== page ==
Eric Moore is frustrated. Within weeks after losing his computer consulting job, the 30-year-old UCLA graduate collapsed from a pulmonary embolism. He has since recovered, but faces a $14,000 hospital bill.
Dr. Alexandra Levine is frustrated. The head of the USC-Norris Cancer Center faces numerous barriers to providing the care she'd like to provide to her patients. One patient required a medication that could be taken at home via injection. Since Medicare doesn't cover prescription drugs, but will pay if the drug is administered in the hospital, Levine's 91-year-old patient was forced to make a thrice-weekly trek from the Valley to the center, and each time the tab to Medicare was twice as high as it would have been had the medication been taken at home.
Luis Jiminez is frustrated. The 29-year-old entrepreneur started an online marketing and Web business, which now boasts a staff of 11. But he can't afford to provide health insurance for his employees.
"We have a continuing crisis in this country of millions of Americans without health insurance, and that's just plain wrong," said Rep. Henry Waxman (D-Los Angeles), who will speak Friday, April 25 at Leo Baeck Temple as part of a series on health care.
In 2001, approximately 41 million Americans -- more than 14 percent of the nation's population -- went without health insurance for the entire year, and another 20 to 30 million lacked coverage for part of the year. With health care premiums increasing at about 11 percent a year, big companies are paying a smaller percentage of those premiums, and small businesses are finding they can no longer afford to provide health care at all. These factors, combined with job layoffs resulting from a weakened economy, have left a growing number of people without health insurance.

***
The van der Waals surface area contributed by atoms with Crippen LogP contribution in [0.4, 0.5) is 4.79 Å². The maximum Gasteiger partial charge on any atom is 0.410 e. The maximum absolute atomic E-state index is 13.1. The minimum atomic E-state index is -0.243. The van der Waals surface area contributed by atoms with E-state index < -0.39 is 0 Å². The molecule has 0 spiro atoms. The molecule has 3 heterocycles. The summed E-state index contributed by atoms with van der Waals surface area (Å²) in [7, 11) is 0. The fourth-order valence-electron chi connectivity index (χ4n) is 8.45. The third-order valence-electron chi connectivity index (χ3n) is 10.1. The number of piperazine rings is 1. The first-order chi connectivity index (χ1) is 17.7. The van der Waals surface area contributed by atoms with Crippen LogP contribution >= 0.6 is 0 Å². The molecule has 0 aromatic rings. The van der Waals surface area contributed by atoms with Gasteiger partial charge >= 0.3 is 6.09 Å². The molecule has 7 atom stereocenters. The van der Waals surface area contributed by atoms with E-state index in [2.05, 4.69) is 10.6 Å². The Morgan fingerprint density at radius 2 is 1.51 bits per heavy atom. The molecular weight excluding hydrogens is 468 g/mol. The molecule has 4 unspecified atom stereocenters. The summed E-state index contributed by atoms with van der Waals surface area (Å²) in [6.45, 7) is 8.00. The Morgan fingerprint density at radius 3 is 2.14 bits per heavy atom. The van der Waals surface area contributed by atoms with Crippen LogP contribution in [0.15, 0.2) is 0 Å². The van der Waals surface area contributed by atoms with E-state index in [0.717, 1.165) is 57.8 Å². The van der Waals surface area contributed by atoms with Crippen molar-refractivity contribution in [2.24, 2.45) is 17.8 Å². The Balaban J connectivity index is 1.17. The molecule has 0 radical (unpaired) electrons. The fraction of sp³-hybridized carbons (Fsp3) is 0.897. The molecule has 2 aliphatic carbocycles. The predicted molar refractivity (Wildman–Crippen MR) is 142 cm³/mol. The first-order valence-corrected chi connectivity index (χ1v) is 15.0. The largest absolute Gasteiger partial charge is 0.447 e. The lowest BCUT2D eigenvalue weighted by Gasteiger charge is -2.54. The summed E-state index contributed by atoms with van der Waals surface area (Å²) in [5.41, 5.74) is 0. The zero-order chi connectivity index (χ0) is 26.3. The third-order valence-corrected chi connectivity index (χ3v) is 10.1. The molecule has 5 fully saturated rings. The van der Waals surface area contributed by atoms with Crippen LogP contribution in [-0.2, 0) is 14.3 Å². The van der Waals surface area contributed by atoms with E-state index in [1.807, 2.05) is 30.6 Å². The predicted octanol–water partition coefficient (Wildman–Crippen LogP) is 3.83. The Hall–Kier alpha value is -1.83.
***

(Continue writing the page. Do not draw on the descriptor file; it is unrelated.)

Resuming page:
Meanwhile, health care costs are skyrocketing. In 2000, $1.3 trillion was spent on health care in the United States, a 7 percent increase from the prior year.
According to Rabbi David Saperstein, director of the Religious Action Center of Reform Judaism in Washington, D.C., the average family spends four times as much on health care today as it did in 1980.
"This country has yet to make a decision that every man, woman and child has a human right -- a civil right -- to health care," said Los Angeles County Supervisor Zev Yaroslavsky, speaking at Leo Baeck Temple last month. While implementing such a decision "may be complicated and expensive," he said, "it's not as expensive as not doing it -- not as expensive financially and not as expensive morally."
Because those without coverage tend to postpone seeing a doctor, preventable conditions become severe illnesses, needlessly harming patients and unnecessarily driving up health care costs. The uninsured also tend to use emergency rooms as their only source for medical treatment, limiting the ability of those facilities to provide more urgent care. And while many believe the majority of uninsured are unemployed, 80 percent of the uninsured come from working families.